Moreno’s campaign, in response to questions about the emails, forwarded additional emails from the correspondence. One of them included the consultant commiserating to Moreno about “a very weird place we are in” and that “no one would have expected this to be where we are in March 2016.”

Moreno’s campaign also noted that the consultant now raises money for one of Moreno’s GOP primary opponents, Jane Timken, former chair of the state’s Republican Party.

“This email exchange was with Jane Timken’s current fundraiser,” Moreno campaign manager Parker Briden said. “At the time the fundraiser was raising money for the RNC when these five-year-old emails were exchanged.”

“Bernie gave more than $50,000 to the RNC and related entities in the Trump 2016 cycle,” Briden added. “That includes thousands of dollars from after this conversation — to support Republicans up and down the ballot. He was obviously fired up and disappointed in the moment years ago, but he supported Donald Trump, donated to him, and is fired up for his agenda.”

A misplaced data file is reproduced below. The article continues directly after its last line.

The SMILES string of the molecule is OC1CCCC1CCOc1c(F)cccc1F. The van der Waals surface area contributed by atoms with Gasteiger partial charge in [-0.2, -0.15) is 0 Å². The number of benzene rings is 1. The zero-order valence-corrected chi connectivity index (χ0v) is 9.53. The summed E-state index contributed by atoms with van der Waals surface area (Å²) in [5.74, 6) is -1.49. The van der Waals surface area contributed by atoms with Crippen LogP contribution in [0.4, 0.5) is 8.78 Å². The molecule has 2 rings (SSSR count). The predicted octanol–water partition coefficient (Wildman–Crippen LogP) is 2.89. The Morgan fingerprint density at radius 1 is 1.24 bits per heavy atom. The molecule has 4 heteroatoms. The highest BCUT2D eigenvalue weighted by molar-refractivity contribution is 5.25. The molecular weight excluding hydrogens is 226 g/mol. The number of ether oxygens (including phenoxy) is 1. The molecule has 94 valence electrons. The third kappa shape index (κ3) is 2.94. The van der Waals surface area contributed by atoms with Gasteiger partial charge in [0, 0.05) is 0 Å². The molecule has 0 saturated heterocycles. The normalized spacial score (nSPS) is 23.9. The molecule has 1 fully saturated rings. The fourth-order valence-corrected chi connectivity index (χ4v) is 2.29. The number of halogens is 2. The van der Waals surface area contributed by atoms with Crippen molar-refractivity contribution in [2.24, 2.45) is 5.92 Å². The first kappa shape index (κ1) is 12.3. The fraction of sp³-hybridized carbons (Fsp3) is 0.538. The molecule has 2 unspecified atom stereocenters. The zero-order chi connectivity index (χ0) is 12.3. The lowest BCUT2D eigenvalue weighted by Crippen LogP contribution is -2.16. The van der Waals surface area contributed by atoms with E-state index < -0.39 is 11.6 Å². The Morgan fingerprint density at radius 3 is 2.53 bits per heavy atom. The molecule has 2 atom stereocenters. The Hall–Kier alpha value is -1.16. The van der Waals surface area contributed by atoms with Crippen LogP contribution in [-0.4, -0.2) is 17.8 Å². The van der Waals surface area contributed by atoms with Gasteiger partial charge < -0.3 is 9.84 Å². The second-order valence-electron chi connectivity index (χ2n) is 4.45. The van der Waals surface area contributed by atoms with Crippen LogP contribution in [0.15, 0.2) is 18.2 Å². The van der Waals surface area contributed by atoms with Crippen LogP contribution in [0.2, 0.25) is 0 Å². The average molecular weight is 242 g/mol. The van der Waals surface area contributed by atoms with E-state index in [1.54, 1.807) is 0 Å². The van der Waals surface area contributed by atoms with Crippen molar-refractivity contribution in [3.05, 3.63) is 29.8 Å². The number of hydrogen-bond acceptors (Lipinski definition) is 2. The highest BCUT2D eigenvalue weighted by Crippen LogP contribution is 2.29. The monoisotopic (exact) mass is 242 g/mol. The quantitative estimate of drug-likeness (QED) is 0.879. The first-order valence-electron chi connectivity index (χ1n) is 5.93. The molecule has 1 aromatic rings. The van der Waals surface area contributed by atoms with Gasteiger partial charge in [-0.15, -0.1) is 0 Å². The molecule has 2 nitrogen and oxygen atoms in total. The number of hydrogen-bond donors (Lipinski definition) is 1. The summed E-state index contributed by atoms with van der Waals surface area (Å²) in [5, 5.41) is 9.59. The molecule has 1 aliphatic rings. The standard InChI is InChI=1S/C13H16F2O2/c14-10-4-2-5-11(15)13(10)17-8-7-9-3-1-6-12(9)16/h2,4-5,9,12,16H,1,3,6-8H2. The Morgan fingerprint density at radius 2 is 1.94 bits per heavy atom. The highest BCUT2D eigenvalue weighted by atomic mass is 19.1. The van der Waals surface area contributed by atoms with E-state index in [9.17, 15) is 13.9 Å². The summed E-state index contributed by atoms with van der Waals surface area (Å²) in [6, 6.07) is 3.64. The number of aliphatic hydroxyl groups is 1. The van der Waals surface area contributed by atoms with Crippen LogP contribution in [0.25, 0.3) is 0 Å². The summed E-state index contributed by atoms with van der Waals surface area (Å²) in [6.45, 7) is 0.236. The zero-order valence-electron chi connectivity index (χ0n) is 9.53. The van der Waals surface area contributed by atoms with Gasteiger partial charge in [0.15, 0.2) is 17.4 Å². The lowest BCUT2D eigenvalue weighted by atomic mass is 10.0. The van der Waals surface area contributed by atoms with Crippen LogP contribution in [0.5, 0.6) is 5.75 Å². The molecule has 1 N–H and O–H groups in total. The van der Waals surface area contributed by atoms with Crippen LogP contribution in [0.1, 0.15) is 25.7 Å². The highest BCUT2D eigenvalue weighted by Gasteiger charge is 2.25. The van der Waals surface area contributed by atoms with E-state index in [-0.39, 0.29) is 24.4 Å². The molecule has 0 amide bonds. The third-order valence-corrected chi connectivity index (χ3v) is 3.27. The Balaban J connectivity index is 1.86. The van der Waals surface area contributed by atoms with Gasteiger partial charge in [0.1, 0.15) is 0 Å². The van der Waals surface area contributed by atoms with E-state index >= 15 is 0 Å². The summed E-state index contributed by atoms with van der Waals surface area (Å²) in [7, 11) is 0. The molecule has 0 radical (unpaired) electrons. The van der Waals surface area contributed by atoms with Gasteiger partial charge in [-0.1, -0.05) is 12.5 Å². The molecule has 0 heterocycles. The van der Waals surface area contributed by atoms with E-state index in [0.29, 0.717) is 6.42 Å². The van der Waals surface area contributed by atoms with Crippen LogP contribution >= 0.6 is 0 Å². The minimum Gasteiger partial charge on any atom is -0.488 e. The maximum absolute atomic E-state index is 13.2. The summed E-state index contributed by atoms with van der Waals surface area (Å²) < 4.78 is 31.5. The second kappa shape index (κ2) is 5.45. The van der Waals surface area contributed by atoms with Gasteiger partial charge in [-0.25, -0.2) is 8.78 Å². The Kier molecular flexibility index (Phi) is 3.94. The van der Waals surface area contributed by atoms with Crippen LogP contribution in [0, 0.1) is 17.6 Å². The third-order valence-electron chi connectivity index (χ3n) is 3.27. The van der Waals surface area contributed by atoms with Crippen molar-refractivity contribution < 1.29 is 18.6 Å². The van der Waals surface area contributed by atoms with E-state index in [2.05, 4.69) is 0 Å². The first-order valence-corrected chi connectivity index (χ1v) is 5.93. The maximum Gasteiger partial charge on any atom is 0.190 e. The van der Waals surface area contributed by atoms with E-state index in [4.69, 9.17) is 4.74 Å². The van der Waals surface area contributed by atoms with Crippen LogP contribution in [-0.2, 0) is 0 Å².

The donation to Trump came at an October 2020 event in Cleveland for Trump Victory, a joint fundraising venture with the RNC, a Moreno campaign spokesman said.

Moreno had raised money for Rubio’s presidential bid and contributed to then-Ohio Gov. John Kasich’s White House campaign early in the 2016 cycle. His company also gave $20,000 to the Republican National Convention’s host committee in Cleveland long before it was known Trump would be the nominee.

His initial Trump skepticism does not make Moreno unique among Republicans angling to succeed GOP Sen. Rob Portman, who announced in January that he was retiring.

Former State treasurer Josh Mandel also had first supported Rubio, and Timken had backed Kasich. But Mandel and Timken also would eventually nurture strong ties to the Trump network. Mandel did it through the political aides he loaned to Trump for the 2016 general election, Timken through her years as Trump’s handpicked head of the Ohio Republican Party.

Both have spent the early days of the developing primary trying to outdo each other on the measure of who’s most loyal to Trump.